Their career began at the end of 1969 in the cellar of the trendy Dortmund music club "Fantasio", where they had their rehearsal room. While they were preparing for future tasks there, upstairs in the club there were star troops like Yes, Black Sabbath or Colosseum. The star of Epitaph should not shine as brightly as that of its English colleagues. Nevertheless, what the German formation delivered in the seventies in the areas of prog, hard rock and jazz was absolutely competitive. But in the middle of the eighties Epitaph went out of breath; the band broke up. 2001 then the comeback. Since then they have released three new studio albums and presented themselves live again and again. Cliff Jackson, founder, guitarist and singer of the band, tells where Epitaph are currently located.
eclipsed: How did the "Acoustic Sessions" and the collaboration with the violinist Tim Reese come about?
There have been many attempts to describe the music of the London band archives. But with every record the band around Darius Keeler and Danny Griffiths punished all their genre archivists with lies. They never wanted to commit. However, the new album "Axiom" now has a completely new quality. The CD consists of a single long piece that leaves behind all the coordinates of pop or rock. "The last album wasn't a difficult one, but we still had all the time in the world to think about it," says Keeler. "With the new record, it was completely different. We only had a few days to record them. You couldn't make many decisions. We couldn't come up with a big concept. Music made its own way."
Two brothers in spirit found themselves in exile in California: the English Glenn Hughes (ex-Trapeze, ex-Deep Purple) and Jason Bonham. After Bonham had represented his father at the legendary 2007 O2-Gig in a grandiose way and after several sessions with John Paul Jones and Jimmy Page as well as singers like Steven Tyler (Aerosmith) or Myles Kennedy (Slash, Alter Bridge), Led Zeppelin had not been continued without Robert Plant, the drummer suddenly gave the pulse of a supergroup: Black Country Communion. Stylistically anchored in the seventies, the band also had an output corresponding to that time: three albums in three years. When Hughes complained loudly that Black Country Communion was acting like a hobby band for Joe Bonamassa and could not establish itself as an independent force, the star guitarist's management pulled the plug.
She learned her guitar trade at the Stuttgart Musikhochschule and the renowned Berklee College of Music in Boston. On her debut album "Yasi", which caused a stir in the guitar scene a few months ago, she translated her skills, at least in instrumental terms, into grandiose songs. "The album is deliberately colourful," smiles the 21-year-old, knowing full well that she hasn't yet decided on her style and doesn't (yet) want to do so. "My top three guitarists are Steve Vai, Robben Ford and Jeff Beck."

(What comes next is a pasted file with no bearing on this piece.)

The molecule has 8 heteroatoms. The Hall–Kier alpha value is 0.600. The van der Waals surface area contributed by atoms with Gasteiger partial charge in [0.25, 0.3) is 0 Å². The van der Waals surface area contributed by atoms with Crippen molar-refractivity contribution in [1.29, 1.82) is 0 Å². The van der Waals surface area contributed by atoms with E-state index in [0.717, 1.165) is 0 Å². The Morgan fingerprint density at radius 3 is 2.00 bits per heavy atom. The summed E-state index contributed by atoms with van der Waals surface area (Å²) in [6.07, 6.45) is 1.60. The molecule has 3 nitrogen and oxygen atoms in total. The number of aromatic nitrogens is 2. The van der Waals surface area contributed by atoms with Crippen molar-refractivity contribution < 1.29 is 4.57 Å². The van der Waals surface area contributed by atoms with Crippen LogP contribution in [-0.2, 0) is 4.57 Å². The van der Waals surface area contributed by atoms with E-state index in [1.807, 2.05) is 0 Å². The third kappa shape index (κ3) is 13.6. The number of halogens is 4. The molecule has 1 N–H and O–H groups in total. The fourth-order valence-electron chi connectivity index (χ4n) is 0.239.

The Dane Majke Voss Romme is always surprised by who she is compared to. Woman at the piano - Tori Amos is the influence, isn't he? "In fact, for example, I first heard about her from music journalists. I don't know much about her, but I like what she does." So the question arises as to which musicians are important for her. "I love the music of Stina Nordenstam, a Swedish singer and songwriter, as well as Nina Simone and PJ Harvey. As a child I also enjoyed listening to Whitney Houston, Toni Braxton and the Spice Girls. But to what extent this has influenced my creative work, I can't say."
ANATHEMA - The Lost Song Part 3 (5:16)
Album: Distant Satellites (2014)
No one has an exact definition, but everyone knows what is meant when we talk about Krautrock. "Krautrock is not a musical genre, but a term for a phase: 1969 to 1974," explains Dirk Jan Müller of the band Electric Orange. "Krautrock can be anything. "He was most exciting when he wasn't Anglo-American." Exactly this independence is embodied by bands like Faust, CAN, Amon Düül II, Popol Vuh, Guru Guru or Kraan, who showed a creative unconcern unknown to local conditions. Tom Redecker of The Perc Meets The Hidden Gentleman describes Krautrock as "Germany's only contribution to the worldwide phenomenon of rock music". Of course, Krautrock is wide-ranging: electronics from Kraftwerk or Tangerine Dream; art rock from Eloy, Jane or Grobschnitt; anarchistic folk from Witthüser & Westrupp.
Vienna, one of the first days of spring after a mild winter. The man who turned music history upside down with "Phaedra" forty years ago is sitting in a venerable café on the Ring. The years have left their mark on Edgar Froese's face, but his unrestrained desire to fable, experiment and provoke has not been harmed. Music was and is never an end in itself for him. Froese wants to get to the bottom of things and put everything into a big world context. To the left and right of his table, diplomats and business magnates palaver about the future of Europe, while Froese lets his gaze wander unsentimentally into the past and future, chatting in a good mood about a great adventure.
eclipsed: "Phaedra" is an album that takes on new form and form in every life situation, environment or era. How is such a plate made?